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Americans Could Be Seeing More Change in Their Change - 2002-09-15

Americans could be seeing some change in their change. It isn't often that the U.S. Mint decides to redesign a coin. But officials are considering design changes for four of the eight coins that circulate in America's money supply. The idea is a response to the success of the Mint's "State Quarters Program," which was launched in 1999. At that time, the Mint permanently retired the design for the quarter that was first adopted in 1932 and started issuing a series of designs, each one representing a different American state. VOA's Maura Farrelly reports that coin collectors are excited about the possibility of more changes.

The U.S. Mint is releasing the state quarters at a rate of five designs per year. Delaware's quarter was the first, since that state was the first to ratify the U.S. Constitution. Hawaii, as the 50th state, will see its quarter enter the money supply in October of 2008.

Stephen Bobbitt is with the American Numismatic Association, the world's largest educational resource for coin collectors. He estimates 139 million Americans are collecting the state quarters, and says they're doing it, because they finally have something new to look at, after decades of nothing but the same old coins. "They like the idea that suddenly they can stop and look at their money, and say, 'Well, what does this look like again? What is this state saying about us?' You know, 'What is Indiana saying? What is Louisiana saying? What is Delaware saying?' I mean, each one of these states gets an opportunity," he says.

Instead of a highly stylized bald eagle on the reverse of their quarters, Americans can now find three British ships, sailing toward the James River, on their way to found the colony of Virginia in 1607. They can also find one of the Thoroughbred Horse Farms the state of Kentucky is famous for, or one of the peaches that are a staple of agriculture in the state of Georgia. Stephen Bobbitt says these are the sorts of images that should be on all of America's coinssome of which haven't been redesigned in more than sixty years.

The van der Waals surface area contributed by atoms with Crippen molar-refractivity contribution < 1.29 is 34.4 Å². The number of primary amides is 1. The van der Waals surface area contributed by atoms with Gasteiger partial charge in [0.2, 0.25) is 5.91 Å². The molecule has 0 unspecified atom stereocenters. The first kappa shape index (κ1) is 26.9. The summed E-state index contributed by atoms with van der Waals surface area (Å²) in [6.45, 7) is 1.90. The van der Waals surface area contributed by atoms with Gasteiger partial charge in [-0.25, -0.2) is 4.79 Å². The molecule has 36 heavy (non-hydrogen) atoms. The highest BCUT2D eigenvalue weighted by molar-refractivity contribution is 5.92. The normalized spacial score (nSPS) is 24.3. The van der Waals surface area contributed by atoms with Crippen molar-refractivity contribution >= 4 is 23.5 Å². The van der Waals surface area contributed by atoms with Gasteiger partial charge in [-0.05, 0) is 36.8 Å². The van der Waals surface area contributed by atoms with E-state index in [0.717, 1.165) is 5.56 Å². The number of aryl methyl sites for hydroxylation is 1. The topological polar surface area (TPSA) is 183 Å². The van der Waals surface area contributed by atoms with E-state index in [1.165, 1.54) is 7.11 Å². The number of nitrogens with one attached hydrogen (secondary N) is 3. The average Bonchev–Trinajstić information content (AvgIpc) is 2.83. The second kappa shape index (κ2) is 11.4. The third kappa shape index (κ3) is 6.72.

"Coins are America's calling card. They're a nation's calling card, and our calling card is in need of some revision. And we need to present a new history, what America is today. Not only what America was in the past, which we have with the presidents. But what America is today, and can be in the future," says Mr. Bobbitt

Officials at the U.S. Mint agree. An internal task force is recommending that the penny, nickel, dime, and half-dollar be redesigned before the end of the decade. One suggestion is that the coins could feature animals that are indigenous to the United States, the way some Canadian coins do.

Another suggestion is that America could honor its explorers and inventors, or even its Nobel prize winners by putting their faces on its currency. It's a practice that's fairly common around the world, but one that has never been adopted here.

Jim Allen, a graduate student from Washington, DC, says he likes the idea. "Yeah, that'd be great," he says. "I think that'd be great. I mean, it not only becomes the president on the front, it becomes a history lesson on the back. So I think that would be fine. You know, Lewis and Clark, the Louisiana Purchase, you know, all those kinds of things would be great as far as something on, you know, patriotic and historical, and very pertinent to the country."

But Mr. Allen's companion, Gene Dalgado, doesn't agree, especially when it comes to the Lincoln penny. He says he has a fondness for the president who led the United States during its Civil War in the 1860s. And in general, he just doesn't think any changes are necessary. "I guess our lives are changing so much, with technology, and you know, we're always pressed for time, and, you know, it might be nice to have a few things that don't change too much," he says. "And there's so many higher priority items that this country has to deal with, than to change something that is working just fine."

Gene Dalgado and Jim Allen aren't collecting the redesigned quarters, but they both say they know people who are. Officials with the U.S. Mint say in the first year the State Quarters Program was launched, $4 billion quarters, or twice as many as usual had to be minted, because so many people were collecting the coins and effectively taking them out of circulation. The U.S. Treasury makes a 20 cent profit on every 25 cent piece it sells to an American bank, and officials believe that by 2008, the State Quarters Program will have made the federal government a profit of more than $6 billion dollars.

But making that kind of money off some of the other coins in America's money supply may prove to be difficult. Last July, Congressional Representatives from Virginia pushed legislation through the House that could protect the current design of the Jefferson nickel. President Thomas Jefferson was a native of Virginia, and lawmakers from that state want to ensure that he and Monticello, his famous Virginia home, remain on America's 5-cent piece.